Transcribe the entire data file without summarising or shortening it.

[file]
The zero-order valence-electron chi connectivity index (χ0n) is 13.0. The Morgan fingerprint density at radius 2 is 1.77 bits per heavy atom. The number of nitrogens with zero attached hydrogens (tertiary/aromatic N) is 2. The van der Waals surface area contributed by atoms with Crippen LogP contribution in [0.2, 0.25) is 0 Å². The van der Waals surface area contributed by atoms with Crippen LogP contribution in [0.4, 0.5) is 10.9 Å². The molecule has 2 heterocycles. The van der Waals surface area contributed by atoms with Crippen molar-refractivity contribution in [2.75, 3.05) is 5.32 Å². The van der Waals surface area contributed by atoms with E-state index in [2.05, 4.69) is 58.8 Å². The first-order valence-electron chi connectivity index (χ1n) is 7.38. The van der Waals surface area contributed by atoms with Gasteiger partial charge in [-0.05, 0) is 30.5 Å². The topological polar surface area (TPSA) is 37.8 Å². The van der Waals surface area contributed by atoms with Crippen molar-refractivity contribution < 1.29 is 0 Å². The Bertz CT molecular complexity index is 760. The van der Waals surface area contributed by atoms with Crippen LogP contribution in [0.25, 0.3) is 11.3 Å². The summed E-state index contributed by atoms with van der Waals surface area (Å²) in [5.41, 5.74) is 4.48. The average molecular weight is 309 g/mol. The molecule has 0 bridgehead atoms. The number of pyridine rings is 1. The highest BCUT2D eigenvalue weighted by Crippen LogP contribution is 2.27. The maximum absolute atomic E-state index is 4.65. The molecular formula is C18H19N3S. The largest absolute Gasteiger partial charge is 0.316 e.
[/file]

The zero-order valence-electron chi connectivity index (χ0n) is 13.0. The Morgan fingerprint density at radius 2 is 1.77 bits per heavy atom. The number of nitrogens with zero attached hydrogens (tertiary/aromatic N) is 2. The van der Waals surface area contributed by atoms with Crippen LogP contribution in [0.2, 0.25) is 0 Å². The van der Waals surface area contributed by atoms with Crippen LogP contribution in [0.4, 0.5) is 10.9 Å². The molecule has 2 heterocycles. The van der Waals surface area contributed by atoms with Crippen molar-refractivity contribution in [2.75, 3.05) is 5.32 Å². The van der Waals surface area contributed by atoms with E-state index in [2.05, 4.69) is 58.8 Å². The first-order valence-electron chi connectivity index (χ1n) is 7.38. The van der Waals surface area contributed by atoms with Gasteiger partial charge in [-0.05, 0) is 30.5 Å². The topological polar surface area (TPSA) is 37.8 Å². The van der Waals surface area contributed by atoms with Crippen molar-refractivity contribution < 1.29 is 0 Å². The Bertz CT molecular complexity index is 760. The van der Waals surface area contributed by atoms with Crippen LogP contribution in [0.25, 0.3) is 11.3 Å². The summed E-state index contributed by atoms with van der Waals surface area (Å²) in [5.41, 5.74) is 4.48. The average molecular weight is 309 g/mol. The molecule has 0 bridgehead atoms. The number of pyridine rings is 1. The highest BCUT2D eigenvalue weighted by Crippen LogP contribution is 2.27. The maximum absolute atomic E-state index is 4.65. The molecular formula is C18H19N3S. The largest absolute Gasteiger partial charge is 0.316 e.